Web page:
KUALA LUMPUR (Feb 12): Datasonic Group Bhd’s subsidiary, Datasonic Technologies Sdn Bhd (DTSB), managed to secure an RM318.75 million passport chip contract in 2015 from the Ministry of Home Affairs (MoHA) via direct negotiation despite having an unsatisfactory track record, the High Court was told today.
This was revealed by Dr Uzailee Abdul Latiff, a former Finance Ministry deputy secretary-general who was in charge of procurement at the time, who was testifying in the graft trial of former Home Affairs Minister Datuk Seri Dr Ahmad Zahid Hamidi.
The prosecution witness said DTSB had sought a direct negotiation of the contract that involved the supply of 12.5 million polycarbonate biodata pages with passport chips via a letter dated May 26, 2014 that was addressed to then Finance Minister Datuk Seri Najib Abdul Razak, who was also the Prime Minister at the time.
Najib, said Uzailee who was reading out his witness statement, had received the letter and made a note on it though Uzailee did not say what the note was about. Subsequently, Uzailee said he wrote to MoHA to seek its input on DTSB, as per MoH protocol.
But in MoHA’s reply, which was received in August 2014, the Ministry said DTSB’s previous performance had been unsatisfactory as there had been frequent delays in the supply of the polycarbonate pages, which had affected the performance of the Immigration Department, Uzailee said.
The Ministry also said it had no intention of nominating DTSB for future procurements.
Instead, it said it would maintain its existing contract with Percetakan Keselamatan Nasional Sdn Bhd for the printing of the passports and keep IRIS Corp Bhd for the supply of chips due to their “exemplary performance”.
However, MoF and MoHA officials had a discussion with DTSB three months later in November, during which DTSB said it could save the Government RM103.49 million if it was awarded the project, Uzailee said. On hearing that, the MoF wanted “to evaluate DTSB’s systems and whether its passport chips adhered to international standards,” he said.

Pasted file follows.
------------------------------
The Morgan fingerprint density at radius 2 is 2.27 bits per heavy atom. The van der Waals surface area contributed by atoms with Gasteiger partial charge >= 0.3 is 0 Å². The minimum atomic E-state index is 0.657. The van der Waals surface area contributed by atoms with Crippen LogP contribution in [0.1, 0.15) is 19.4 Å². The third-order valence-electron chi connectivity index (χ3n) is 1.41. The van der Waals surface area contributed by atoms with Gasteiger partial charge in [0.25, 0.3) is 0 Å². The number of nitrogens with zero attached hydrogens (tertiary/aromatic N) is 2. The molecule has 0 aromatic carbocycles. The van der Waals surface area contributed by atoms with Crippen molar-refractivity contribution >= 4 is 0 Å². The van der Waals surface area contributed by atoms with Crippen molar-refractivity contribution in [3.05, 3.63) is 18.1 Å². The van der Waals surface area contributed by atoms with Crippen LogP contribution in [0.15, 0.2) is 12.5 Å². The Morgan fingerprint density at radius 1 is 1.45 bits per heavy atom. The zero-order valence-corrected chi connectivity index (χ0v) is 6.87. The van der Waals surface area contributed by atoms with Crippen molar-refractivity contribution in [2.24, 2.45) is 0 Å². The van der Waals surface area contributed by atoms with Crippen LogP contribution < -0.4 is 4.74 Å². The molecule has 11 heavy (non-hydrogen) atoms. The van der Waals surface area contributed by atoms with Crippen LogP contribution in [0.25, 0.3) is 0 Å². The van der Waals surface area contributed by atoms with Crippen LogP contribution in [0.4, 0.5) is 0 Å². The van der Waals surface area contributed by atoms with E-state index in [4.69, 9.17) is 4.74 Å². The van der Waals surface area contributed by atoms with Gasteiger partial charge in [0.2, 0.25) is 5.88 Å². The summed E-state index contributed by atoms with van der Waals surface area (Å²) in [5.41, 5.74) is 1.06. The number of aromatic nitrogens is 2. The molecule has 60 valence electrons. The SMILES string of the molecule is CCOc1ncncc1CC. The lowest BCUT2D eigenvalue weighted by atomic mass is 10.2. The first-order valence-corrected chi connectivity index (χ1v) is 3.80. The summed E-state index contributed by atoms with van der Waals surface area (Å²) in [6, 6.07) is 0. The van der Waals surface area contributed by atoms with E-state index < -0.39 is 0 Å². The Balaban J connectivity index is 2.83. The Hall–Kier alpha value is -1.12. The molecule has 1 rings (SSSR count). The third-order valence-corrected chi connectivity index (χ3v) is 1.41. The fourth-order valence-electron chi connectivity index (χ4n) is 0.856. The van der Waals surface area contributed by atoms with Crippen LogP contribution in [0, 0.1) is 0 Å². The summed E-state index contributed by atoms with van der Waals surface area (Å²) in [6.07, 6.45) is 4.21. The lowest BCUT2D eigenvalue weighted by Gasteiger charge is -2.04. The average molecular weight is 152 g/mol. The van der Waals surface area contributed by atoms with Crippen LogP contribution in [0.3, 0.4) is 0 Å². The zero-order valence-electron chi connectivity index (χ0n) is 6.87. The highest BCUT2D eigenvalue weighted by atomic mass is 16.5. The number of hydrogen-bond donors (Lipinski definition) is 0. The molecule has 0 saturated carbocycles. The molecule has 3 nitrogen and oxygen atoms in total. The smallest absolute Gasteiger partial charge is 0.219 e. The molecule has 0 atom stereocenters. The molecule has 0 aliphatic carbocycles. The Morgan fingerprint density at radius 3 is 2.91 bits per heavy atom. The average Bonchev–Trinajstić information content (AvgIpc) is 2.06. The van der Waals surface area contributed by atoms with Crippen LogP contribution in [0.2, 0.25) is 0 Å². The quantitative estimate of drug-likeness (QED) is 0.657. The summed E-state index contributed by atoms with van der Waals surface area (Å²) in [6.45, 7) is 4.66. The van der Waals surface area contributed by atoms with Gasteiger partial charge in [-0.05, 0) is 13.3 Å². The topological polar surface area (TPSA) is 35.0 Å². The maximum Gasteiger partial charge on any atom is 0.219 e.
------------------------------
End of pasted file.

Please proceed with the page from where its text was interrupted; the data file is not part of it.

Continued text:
But DTSB subsequently negotiated the contract directly with MoHA and was eventually awarded the job. The deal was for five years.
The award was against protocol, Dr Uzailee said, as MoHA should have obtained the approval of the MoF first. And direct negotiations are only allowed in contracts that involved national security.
However, when questioned by Zahid’s lawyer Datuk Ahmad Zaidi Zainal about the Government’s policy on direct negotiations, Uzailee said: “Yes, the passport is one of the documents that have national security implications.”
Earlier yesterday, Datasonic chairman Tan Sri Mohamed Hashim Mohd Ali admitted that he had signed letters in 2014 that were addressed to Najib and Zahid, in which the company had expresed its intent to be the supplier of the polycarbonate pages with passport chips.
Hashim also told the court that there was a shortage of passport chips in mid-2016, which had resulted in Datasonic having to delay its shipment to the Immigration Department. Subsequently, MoHA issued a warning letter to the company.
“I replied [to the letter] and pledged that we were committed to supply [the] chips,” he said.
Hashim also said Datasonic had issued a statement denying it had paid Zahid kickbacks after he read a report by The Edge linking DTSB to Zahid’s graft charges in 2018. “We did not pay him, none of the company directors did,” he told the court today.
Ahmad Zahid, who is also the Member of Parliament for Bagan Datuk, is facing 47 charges — 12 for criminal breach of trust, eight for bribery and 27 for money laundering — involving millions of ringgit belonging to Yayasan Akalbudi.
Datasonic and DTSB were both implicated in some of the charges against Ahmad Zahid, which accused the former Deputy Prime Minister of having received two cheques totalling RM6 million from a Datasonic director for the contract.